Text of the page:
Philosophy in modern Russian indie cinema

Russians are famous for their tendency to philosophize about life and take seemingly simple things way too seriously. “Kitchen philosophy” is actually a real term used to describe what most Russian get-togethers essentially are like: talking philosophy and life while sipping on vodka in the kitchen.  It comes out as no surprise that what can be called a distinctive national characteristic (philosophizing, that is) comes across in arts. More than that, certain darkness and mystery that come with it are significant to Russian-ness in literature, fine arts and cinema.

The idea of rethinking and reshaping social and moral values a decade after the Soviet Union fell apart dominates in the indie movies of the last decade. I would like share three films that confront the post-Soviet reality and ask insightful philosophical questions:

  1. The Return (2003) by A. Zvyagintsev

The story of a father returning into his family home to his two sons who by that time had forgotten how he looked like was the first one of the bunch of indie flicks that seemed to capture Russian reality in a very honest way and to be shot for the Russian public. On the other hand, the international acclaim (including the Golden Lion of the Venice Film festival) could only be explained by the universality of the story of generational gap and paternal love.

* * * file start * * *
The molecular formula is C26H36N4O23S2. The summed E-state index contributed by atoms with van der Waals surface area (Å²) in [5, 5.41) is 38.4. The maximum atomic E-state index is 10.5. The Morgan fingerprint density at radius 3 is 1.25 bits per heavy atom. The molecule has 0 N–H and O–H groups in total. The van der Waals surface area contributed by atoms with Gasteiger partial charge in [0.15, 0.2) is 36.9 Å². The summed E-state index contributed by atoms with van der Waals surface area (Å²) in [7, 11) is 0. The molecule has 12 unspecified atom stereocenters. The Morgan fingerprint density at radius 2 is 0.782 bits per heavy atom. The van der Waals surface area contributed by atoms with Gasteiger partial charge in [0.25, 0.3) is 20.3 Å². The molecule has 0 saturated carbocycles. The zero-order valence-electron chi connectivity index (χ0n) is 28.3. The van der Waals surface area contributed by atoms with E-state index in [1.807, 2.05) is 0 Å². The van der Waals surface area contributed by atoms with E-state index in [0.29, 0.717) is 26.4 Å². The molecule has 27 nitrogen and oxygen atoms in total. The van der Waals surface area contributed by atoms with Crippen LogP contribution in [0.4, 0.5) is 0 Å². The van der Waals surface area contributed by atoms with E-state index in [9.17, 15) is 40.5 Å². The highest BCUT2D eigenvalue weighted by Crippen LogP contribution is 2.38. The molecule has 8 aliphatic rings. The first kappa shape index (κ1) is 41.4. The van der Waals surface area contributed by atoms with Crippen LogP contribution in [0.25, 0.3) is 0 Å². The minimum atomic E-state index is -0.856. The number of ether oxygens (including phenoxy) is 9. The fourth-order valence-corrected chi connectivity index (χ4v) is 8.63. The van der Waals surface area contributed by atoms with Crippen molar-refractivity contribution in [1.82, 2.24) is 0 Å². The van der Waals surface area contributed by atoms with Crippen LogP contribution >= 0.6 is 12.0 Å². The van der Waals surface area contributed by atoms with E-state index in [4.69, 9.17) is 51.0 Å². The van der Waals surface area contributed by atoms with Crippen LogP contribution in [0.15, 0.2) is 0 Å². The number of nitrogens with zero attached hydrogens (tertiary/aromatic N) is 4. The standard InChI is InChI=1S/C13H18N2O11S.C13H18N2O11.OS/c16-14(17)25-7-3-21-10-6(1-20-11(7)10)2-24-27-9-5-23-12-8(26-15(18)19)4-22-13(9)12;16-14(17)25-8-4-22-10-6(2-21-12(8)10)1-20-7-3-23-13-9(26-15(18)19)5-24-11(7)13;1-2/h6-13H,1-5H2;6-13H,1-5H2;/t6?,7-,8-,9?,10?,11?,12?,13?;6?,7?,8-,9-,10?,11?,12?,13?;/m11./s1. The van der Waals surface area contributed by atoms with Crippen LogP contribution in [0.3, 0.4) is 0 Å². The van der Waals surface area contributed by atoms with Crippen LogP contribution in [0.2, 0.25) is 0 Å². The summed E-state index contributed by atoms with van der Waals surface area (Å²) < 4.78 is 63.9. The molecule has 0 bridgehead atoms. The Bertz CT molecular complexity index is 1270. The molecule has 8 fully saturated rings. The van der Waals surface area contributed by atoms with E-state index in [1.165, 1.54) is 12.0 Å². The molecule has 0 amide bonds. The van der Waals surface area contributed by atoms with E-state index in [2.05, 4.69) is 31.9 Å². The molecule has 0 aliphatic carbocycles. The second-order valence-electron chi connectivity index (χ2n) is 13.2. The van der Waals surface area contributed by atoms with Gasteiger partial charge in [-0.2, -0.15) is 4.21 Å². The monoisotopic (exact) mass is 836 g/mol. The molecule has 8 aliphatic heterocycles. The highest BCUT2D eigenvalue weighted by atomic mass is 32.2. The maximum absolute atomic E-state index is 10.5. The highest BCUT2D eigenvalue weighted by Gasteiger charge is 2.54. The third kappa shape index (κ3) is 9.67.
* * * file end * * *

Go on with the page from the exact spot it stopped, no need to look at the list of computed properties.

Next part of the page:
1. Living (2012) by V. Sigarev

Three parallel stories of loss of the loved ones: a lover, children, and a parent, lead to three very different outcomes. Sigarev creates a very dark and hopeless trance-like atmosphere, examining the deepest existential issues: the nature and acceptance of death, possibility (a beginning?) of a new life without someone you’ve lost and rhetorically questioning if there really is a life after death. Despite an obvious pessimistic storyline “Living” is essentially about re-finding the meaning of life.

  1. “Orleans” (2015) by A. Proshkin

One of the most anticipated Russian indie movies of the year “Orleans” is a story of a provincial town and its colorful crowd: a hairdresser leading a life of indiscriminate affairs followed by numerous abortions, a doctor getting his patients to do what he needs thanks to his position, a policeman who doesn’t hesitate to kill a man… Absurd and full of dark humor “Orleans” in a typically Russian manner questions the meaning of life, the price we pay for our sins, the difference between religion and belief. A screenplay by Y. Arabov is a masterpiece on its own with biblical and thought-provoking dialogues and true picture of provincial reality.

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